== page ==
Forbes contributor Alice Walton has written a terrific roundup of the anti-Common Core expert consensus. Numerous education researchers and academics have reservations about greater classroom standardization—particularly in the early grades, where excessive testing and homework is most deleterious for kids.

Walton writes:

David Elkind, long-time child development expert at Tufts University and author ofThe Hurried Child, says that a related problem with the Common Core standards is that “children are not standardized.” Between ages 4 to 7, he says, kids are undergoing especially rapid changes in cognitive ability, but this neurological and psychological development occurs at all different rates. “Some children attain these abilities—which enable them to learn verbal rules, the essence of formal instruction—at different ages.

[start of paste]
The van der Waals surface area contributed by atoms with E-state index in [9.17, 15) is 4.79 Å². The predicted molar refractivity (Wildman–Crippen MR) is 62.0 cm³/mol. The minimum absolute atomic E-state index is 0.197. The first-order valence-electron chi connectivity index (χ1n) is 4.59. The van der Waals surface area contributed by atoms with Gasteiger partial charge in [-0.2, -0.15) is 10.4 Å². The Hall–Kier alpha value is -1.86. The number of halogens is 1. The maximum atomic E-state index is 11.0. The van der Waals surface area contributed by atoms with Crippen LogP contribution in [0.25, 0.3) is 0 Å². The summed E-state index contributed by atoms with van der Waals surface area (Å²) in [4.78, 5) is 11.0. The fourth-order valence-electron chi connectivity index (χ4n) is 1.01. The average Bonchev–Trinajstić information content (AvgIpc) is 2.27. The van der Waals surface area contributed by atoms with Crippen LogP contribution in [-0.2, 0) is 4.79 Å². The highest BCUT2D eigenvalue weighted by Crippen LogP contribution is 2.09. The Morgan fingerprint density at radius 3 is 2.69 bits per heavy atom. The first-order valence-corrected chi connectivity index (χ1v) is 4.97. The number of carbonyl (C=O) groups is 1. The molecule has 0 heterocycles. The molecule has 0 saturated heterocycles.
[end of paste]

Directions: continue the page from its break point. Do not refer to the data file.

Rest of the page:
Some of the experts cited by Walton argued the long hours of standardized testing that kindergartners must endure under Common Core are wholly inappropriate:

Diane Ravitch, education historian at NYU and vocal critic of the Common Core, says that in particular, “the early grades are developmentally inappropriate. Children of 5 and 6 and 7 need time for play, not a forced academic march. They will have 6-hour, 8-hour tests. That is nuts…. The American ideal was always a well-rounded child prepared for citizenship and life. Now it is all test prep.”

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